Overall it was a great experience, and I recommend a yard consult for anyone who has just bought a house. And if you just bought a house in Pomona or nearby, Dawn is an excellent choice. If you live in the nabe, you should also stop by and check out her nursery -- it's pretty impressive. Even if K. used to think it was a restaurant and would bug me to eat there.

Wednesday, September 19, 2007

spreading the love

There are only a few things we miss about living in Claremont. One of them is having a local, in the British sense -- a pub where they know you (and preferably one that's staggering distance from home).

In Claremont, that was the Press. Also known as TFP, for "The Fucking Press." It acquired that name at the Black Watch (in Upland, if you're not familiar with it), where a pal of ours asked if they had mixed drinks and the barwench said to a barfly, "What does he think this is, the fucking Press?!?"

The first bartender at the Press that knew my name was Darlene. You may have seen her there: She has incredibly long, dark brown dreadlocks and a smile on her face.

Darlene was hit by a car while cycling a couple of weeks ago and spent a week in the ICU with head trauma. Being one of the Sprinklerville Irregulars -- hanging out, bartending, bicycling around town, hanging out some more -- she doesn't have insurance with which to take care of her whopping medical bills.

So monday night the Press had a benefit for her. A whole bunch of different bands played, including the band of one of our Lincoln Park neighbors (I forget their name... Volcano something?), many of them quite good. It was an amazing collection of Claremont's finest.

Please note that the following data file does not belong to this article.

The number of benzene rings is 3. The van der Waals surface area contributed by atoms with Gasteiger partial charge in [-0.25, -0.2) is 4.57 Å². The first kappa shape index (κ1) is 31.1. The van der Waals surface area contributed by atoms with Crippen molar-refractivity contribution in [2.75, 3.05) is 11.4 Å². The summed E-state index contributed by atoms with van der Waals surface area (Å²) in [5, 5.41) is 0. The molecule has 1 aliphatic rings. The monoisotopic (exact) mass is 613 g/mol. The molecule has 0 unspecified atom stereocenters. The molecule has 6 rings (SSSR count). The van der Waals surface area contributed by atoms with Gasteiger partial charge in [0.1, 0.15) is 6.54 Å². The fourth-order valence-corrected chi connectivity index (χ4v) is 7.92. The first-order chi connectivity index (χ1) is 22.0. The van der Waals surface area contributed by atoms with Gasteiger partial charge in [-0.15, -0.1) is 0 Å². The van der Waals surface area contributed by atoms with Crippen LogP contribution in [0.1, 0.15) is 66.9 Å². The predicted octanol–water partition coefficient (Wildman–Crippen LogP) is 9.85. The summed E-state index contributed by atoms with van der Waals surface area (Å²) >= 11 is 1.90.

They were also selling t-shirts, as pictured above. If you see someone walking around town wearing a black-and-blue LOVE t-shirt, you'll know that the wearer is an FoD -- Friend of Darlene.

I'll post if there are any other benefits etc. For now, I'm off to Harvard Square to make sure that my favorite bartender there has health insurance....

Saturday, September 15, 2007

paystubgate rippling outward

Slashdot has gotten hold of Paystubgate (the flap over Claremont Insider's posting of paystub information gained from the city's website, and the city's subsequent demand that Google remove the post). 122 comments in 12 hours, as of now.

For those who aren't familiar with Slashdot, it's a general news aggregator for the geek set. But the comments pretty much prove that in spades. And it's so high-traffic that the Insider may be "slashdotted" -- slowed down or taken offline by the sheer volume of hits following linkage there.

I generally take Claremont Insider with a grain of salt; the rhetoric is often too hot-headed to be all that persuasive. But the way that the city of Claremont has responded to the whole affair suggests I review my credence-giving policy toward the Insider. Somehow I imagine that wasn't what the city had in mind, but it's just desserts.

K and I are most surprised, I think by Google's completely rolling over at the first missive from the city. We knew Sergey and Larry (distantly) when we lived in the Yay Area, and I really thought better of them. I mean, sure, they capitulated to China's demands, but only after a lot of back and forth. Now, though, as K grumbled, it seems like anything goes if you send them a note with "Esq." after your name.

Sunday, September 9, 2007

who let the dogs out?

We finally got a cat to go with the house. We've been talking about it for a while, but one of us was always traveling, and then we had to figure out which shelter to use. (Everyone recommends West End, a no-kill shelter, but considering that we wanted a middle-aged cat, not an adorable kitten, it seemed more virtuous to save our cat from a kill shelter.)

Last weekend we went down to the Inland Valley Humane Society and Society for the Prevention of Cruelty to Animals and checked out the offerings. We selected a likely candidate, but he had just been arraigned and still had to serve out his sentence -- so I went down yesterday to pick him up.